When the Maadi Messenger editor asked me to write about intercultural friendships, I thought it would be best to write about my own experiences. I grew up in a traditional family in a traditional, homogeneous Dutch community. Nowadays, however, I have friends of all races, nationalities, and political and religious affiliations. I see that as a tremendous enrichment.

Both my parents were Dutch and Christian Reformed. Practically all the children at my primary and secondary schools were Dutch and white. My father and his family strongly believed that the State of Israel was a fulfillment of Biblical prophecy. My father spoke negatively about Catholics and often told the story that when my grandfather, a motorcyclist, almost died in a traffic accident, the nearby Catholic hospital refused to treat him because he was not Catholic. In a Christian youth group, I was told never to read the Qur’an because it was dangerous.

Dutch society at the time was vertically divided into at least three groups or ‘pillars’: the Protestants, the Catholics, and the Socialists. These groups were referred to as ‘pillars,’ since each group comprised different social classes. Each pillar, or group of like-minded people, had its own newspapers, broadcasting organizations, political parties, trade unions, farmers’ organizations, schools, universities, sports clubs, etc. This segregation meant that many people had little to no personal contact with people from another pillar.

In 1974, during my formative years, I went to kibbutz Gazit in Israel. Here, I discovered people from other nationalities. Traveling around, I encountered Palestinian Christians, and I became curious about the occupied West Bank. A deeply prejudiced Israeli tried to discourage me from going there, saying that if I told Palestinians that I was Dutch, I would be killed. I, therefore, decided to introduce myself as a resident of the Benelux (the union of Belgium, the Netherlands, and Luxembourg). I ended up in the New Askar Camp near Nablus, where the Palestinians received me with open arms and great hospitality, even though they had practically nothing. I stayed there for several days, and my hosts took me to the old market in Nablus and the fascinating community of the Samaritans, a group mentioned in the Bible. It turned out the Palestinians in the camp had no clue what ‘Benelux’ meant. When, on the third day, I had the courage to tell them what the Benelux was and why I had used that name, they completely understood.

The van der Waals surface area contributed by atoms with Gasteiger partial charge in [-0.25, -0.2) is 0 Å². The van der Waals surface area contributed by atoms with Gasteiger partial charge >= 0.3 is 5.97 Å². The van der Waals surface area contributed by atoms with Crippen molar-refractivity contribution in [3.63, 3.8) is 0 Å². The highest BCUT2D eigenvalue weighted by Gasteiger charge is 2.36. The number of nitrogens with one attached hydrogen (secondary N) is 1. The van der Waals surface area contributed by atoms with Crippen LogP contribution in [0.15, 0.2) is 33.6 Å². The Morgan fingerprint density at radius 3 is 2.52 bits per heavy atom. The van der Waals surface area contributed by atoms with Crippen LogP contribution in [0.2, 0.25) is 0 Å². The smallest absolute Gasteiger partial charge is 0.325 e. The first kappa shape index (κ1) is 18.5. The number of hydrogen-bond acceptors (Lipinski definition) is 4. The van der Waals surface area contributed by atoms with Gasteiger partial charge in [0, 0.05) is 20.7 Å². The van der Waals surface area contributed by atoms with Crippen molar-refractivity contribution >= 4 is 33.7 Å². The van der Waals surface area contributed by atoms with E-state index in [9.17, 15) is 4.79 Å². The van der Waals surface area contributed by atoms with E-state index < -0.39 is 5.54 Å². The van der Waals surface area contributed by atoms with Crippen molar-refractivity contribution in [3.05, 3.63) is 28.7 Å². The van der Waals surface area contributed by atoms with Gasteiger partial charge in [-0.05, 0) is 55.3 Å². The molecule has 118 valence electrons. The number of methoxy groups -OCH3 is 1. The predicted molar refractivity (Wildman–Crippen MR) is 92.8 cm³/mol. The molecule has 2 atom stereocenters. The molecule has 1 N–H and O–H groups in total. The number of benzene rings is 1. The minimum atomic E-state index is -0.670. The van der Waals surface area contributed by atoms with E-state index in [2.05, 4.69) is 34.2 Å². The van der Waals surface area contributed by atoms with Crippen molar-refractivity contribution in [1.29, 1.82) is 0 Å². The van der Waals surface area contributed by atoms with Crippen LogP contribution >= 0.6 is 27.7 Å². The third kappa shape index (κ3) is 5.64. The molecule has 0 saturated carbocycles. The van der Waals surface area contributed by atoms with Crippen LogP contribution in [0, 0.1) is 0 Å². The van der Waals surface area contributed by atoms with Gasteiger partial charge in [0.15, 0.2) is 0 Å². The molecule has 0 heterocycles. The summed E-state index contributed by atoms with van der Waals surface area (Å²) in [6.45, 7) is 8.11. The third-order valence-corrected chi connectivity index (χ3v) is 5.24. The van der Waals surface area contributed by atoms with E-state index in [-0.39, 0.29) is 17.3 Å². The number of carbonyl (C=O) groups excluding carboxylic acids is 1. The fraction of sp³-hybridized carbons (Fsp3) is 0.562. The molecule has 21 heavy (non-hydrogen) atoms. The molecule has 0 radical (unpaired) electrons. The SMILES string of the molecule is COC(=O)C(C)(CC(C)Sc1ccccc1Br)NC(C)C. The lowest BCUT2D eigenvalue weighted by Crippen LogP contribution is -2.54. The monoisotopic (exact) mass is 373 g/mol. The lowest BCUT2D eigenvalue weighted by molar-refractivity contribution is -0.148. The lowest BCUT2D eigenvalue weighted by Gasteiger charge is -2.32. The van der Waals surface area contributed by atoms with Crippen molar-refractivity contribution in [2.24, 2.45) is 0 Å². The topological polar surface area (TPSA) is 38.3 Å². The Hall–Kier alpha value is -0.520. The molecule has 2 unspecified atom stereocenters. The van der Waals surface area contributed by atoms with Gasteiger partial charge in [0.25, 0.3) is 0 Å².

Upon my return to the Netherlands, I went to visit Dr. Willem van ’tSpijker, a professor of Christian Reformed Theology in my hometown Apeldoorn.  Dr. van ’t Spijker recommended that I look up former Dutch diplomat Daniel van der Meulen, who was 61 years my senior. Van der Meulen, a member of the Reformed Church who had twice headed the Dutch Embassy in Saudi Arabia and written several books about his experiences, was a great storyteller. In 1976, he advised me to take a trip to Egypt and introduced me to his friend Dr. El-Sayed Yassin, director of the Al Ahram Institute for Strategic Studies. He also suggested that I carry a letter from the Apeldoorn city council to the city council of Luxor, proposing the two become sister cities. I went to Egypt and was hosted by a Coptic family in Alexandria and by a Muslim family in Cairo.  The visit opened my eyes to a completely new world. It led me to study Development Sociology at university and to return to Egypt year after year to see my friends.[1]  Subsequent journeys to other countries extended my horizons further. In 1979, I traveled with a group of students over land from Tunisia to Algeria, Niger, Nigeria, Cameroun, Central Africa, South Sudan, and Kenya. I was eager to meet new people, visit local development projects, and learn about other cultures.